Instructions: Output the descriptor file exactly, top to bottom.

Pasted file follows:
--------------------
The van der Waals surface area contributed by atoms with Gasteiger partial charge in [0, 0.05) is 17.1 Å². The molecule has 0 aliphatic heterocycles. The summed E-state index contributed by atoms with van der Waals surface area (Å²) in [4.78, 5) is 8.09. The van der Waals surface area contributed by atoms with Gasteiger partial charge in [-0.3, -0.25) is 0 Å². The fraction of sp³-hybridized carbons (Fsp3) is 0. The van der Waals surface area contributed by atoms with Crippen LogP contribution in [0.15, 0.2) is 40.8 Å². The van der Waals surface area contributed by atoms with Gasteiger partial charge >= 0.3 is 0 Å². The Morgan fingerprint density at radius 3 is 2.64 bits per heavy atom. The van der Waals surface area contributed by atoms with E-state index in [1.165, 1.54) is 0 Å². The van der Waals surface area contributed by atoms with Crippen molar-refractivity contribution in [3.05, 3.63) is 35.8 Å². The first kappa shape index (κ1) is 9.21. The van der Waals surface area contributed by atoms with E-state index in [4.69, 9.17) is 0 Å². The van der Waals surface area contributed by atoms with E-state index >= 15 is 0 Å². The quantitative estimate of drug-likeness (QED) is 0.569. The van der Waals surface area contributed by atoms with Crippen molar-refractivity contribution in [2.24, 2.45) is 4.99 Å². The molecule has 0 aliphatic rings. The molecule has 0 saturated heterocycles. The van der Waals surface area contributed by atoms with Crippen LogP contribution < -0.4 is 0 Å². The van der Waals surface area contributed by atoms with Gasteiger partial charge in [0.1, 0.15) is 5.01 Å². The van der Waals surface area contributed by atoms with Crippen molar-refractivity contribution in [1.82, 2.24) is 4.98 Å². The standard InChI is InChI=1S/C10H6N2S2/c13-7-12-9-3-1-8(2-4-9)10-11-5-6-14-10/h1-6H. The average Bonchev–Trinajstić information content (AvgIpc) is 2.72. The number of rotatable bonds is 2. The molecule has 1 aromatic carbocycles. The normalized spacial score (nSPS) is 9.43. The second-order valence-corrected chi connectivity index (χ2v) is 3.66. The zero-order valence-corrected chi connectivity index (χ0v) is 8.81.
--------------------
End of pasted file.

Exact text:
The van der Waals surface area contributed by atoms with Gasteiger partial charge in [0, 0.05) is 17.1 Å². The molecule has 0 aliphatic heterocycles. The summed E-state index contributed by atoms with van der Waals surface area (Å²) in [4.78, 5) is 8.09. The van der Waals surface area contributed by atoms with Gasteiger partial charge in [-0.3, -0.25) is 0 Å². The fraction of sp³-hybridized carbons (Fsp3) is 0. The van der Waals surface area contributed by atoms with Crippen LogP contribution in [0.15, 0.2) is 40.8 Å². The van der Waals surface area contributed by atoms with Gasteiger partial charge >= 0.3 is 0 Å². The Morgan fingerprint density at radius 3 is 2.64 bits per heavy atom. The van der Waals surface area contributed by atoms with E-state index in [1.165, 1.54) is 0 Å². The van der Waals surface area contributed by atoms with Crippen molar-refractivity contribution in [3.05, 3.63) is 35.8 Å². The first kappa shape index (κ1) is 9.21. The van der Waals surface area contributed by atoms with E-state index in [4.69, 9.17) is 0 Å². The van der Waals surface area contributed by atoms with E-state index >= 15 is 0 Å². The quantitative estimate of drug-likeness (QED) is 0.569. The van der Waals surface area contributed by atoms with Crippen molar-refractivity contribution in [2.24, 2.45) is 4.99 Å². The molecule has 0 aliphatic rings. The molecule has 0 saturated heterocycles. The van der Waals surface area contributed by atoms with Crippen LogP contribution < -0.4 is 0 Å². The van der Waals surface area contributed by atoms with Gasteiger partial charge in [0.1, 0.15) is 5.01 Å². The van der Waals surface area contributed by atoms with Crippen molar-refractivity contribution in [1.82, 2.24) is 4.98 Å². The standard InChI is InChI=1S/C10H6N2S2/c13-7-12-9-3-1-8(2-4-9)10-11-5-6-14-10/h1-6H. The average Bonchev–Trinajstić information content (AvgIpc) is 2.72. The number of rotatable bonds is 2. The molecule has 1 aromatic carbocycles. The normalized spacial score (nSPS) is 9.43. The second-order valence-corrected chi connectivity index (χ2v) is 3.66. The zero-order valence-corrected chi connectivity index (χ0v) is 8.81.